The Country Wedding.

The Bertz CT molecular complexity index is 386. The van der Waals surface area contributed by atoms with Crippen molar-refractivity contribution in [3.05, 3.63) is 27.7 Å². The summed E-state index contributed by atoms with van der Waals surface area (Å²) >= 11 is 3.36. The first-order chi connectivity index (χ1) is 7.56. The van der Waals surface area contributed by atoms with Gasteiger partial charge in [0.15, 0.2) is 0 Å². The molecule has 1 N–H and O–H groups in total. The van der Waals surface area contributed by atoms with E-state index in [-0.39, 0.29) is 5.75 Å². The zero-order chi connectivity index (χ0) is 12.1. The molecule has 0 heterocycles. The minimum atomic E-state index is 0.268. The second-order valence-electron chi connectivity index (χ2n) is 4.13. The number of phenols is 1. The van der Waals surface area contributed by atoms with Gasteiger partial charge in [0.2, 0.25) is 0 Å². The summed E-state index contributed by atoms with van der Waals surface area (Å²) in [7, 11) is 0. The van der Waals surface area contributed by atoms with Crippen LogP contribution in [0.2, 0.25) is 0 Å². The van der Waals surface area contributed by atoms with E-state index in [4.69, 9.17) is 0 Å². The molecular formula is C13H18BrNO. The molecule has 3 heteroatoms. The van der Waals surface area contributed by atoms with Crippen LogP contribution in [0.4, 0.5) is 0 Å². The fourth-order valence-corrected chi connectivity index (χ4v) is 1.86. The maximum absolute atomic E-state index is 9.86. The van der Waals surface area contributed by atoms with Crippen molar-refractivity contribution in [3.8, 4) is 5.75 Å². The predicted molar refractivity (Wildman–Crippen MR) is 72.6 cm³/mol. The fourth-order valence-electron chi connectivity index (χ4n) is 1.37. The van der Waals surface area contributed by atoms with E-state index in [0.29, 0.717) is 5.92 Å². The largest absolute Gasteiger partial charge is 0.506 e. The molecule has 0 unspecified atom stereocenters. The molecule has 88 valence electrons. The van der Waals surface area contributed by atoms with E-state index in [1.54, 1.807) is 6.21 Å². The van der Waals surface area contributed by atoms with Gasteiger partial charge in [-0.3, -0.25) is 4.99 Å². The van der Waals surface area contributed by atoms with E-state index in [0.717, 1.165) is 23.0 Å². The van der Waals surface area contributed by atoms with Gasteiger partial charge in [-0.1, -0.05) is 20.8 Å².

One of the most interesting social events of the country neighborhood was the wedding. Among well- to-do people it was generally made the occasion of much merry-making, all the friends and acquaintances of the contracting parties being invited to the festivity. Old and young mingled together and greeted one another with smiling faces and pleasant how-d'ye-does. In the early days the young couple, accompanied by several of their friends, drove off in a wagon or sleigh to some magistrate's or clergyman's house to have the nuptial knot tied; at other times the minister would come to the house of the bride's parents to perform the ceremony, or possibly the couple went to the church, if it happened to be convenient, to have the ceremony performed. In some localities, when buggies became common, this proceeding was followed by an afternoon's drive around the country. A long line of buggies could be seen on the country road, the procession being led by the bridal couple (the bride being distinguished by the long white bridal veil which she wore), followed by the bridesmaid and groomsman, and after that by the younger members of the wedding party, all coupled off. The groom generally tried to have the fastest horse in the party, for if he did not others would get ahead of him and secure the prize which was offered to the one who got back to the house first. On such occasions the mischief-loving boy put in his work, and it was by no means a strange thing to have the wedding party brought to a halt by a rope stretched across the road until a donation was made to the roysterers. This buggy jaunt was the forerunner of the wedding trip or tour of the present day. When leaving home the pair were generally followed by a fusillade of old boots: this was supposed to insure them good luck on journey through life. Nowadays the Oriental custth of throwing rice has been added, and at one wedding known to the writer the event was announced by the bride's father firing off a gun three times. In the summer time, if there was not room enough in the house for the guests, the wedding dinner was partaken of outside; long tables being set out in the orchard or lawn, or on the threshing floor of the barn, loaded down with the delicacies of the season, the tables being ornamented with bouquets of flowers, and with a three or four storied frosted wedding cake in the centre, a piece of which the young ladies always carried home with them for placing under their pillows at night, in order that they might get a vision of their future husbands. These weddings were not without their funny incidents, and occasionally the guests were placed in an embarrassing position by the lateness or non-appearance of the groom or, may be, the unwillingness of the bride at the last moment to consent to the ceremony, the confession being finally obtained from her that she had been married clandestinely to some secret lover. Sometimes the bashful country swain, in his awkwardness, would find, when asked for the ring, that he had mislaid it, in which event the clergyman has been known to marry the couple with the key of the door, the ring being found afterwards in the lining of the young man's coat. After the ceremony was over it was the custom for all the ladies in turn to kiss the bride, and sometimes the young men would try to secure the first kiss, the groomsman oftentimes managing to do this before the groom. It is told of one minister that he always made a practice of kissing the bride; the only time he was ever known to object was when the couple were colored. In the evening, after the wedding, the guests would assemble in loads for the all-night dance, a favorite trick of the driver of the sleigh in the winter time being to upset the young folks into a snow-bank. There would be considerable rivalry among the young men to get the second dance with the bride, the husband always being allowed the privilege of the first. One of the last things on the programme was the charivari, which the young men in the neighborhood who had not been invited to the wedding got up for the entertainment of the guests, the discordant notes got by hammering on the mould-board of a plough, or from some equally crude musical instrument, disturbing the tranquillity of the midnight air. As a rule the charivari was gotten up to celebrate the wedding of an old bachelor or a widower, or some objectionable person that the boys thought would give them a good time or a five dollar note to spend at the country tavern.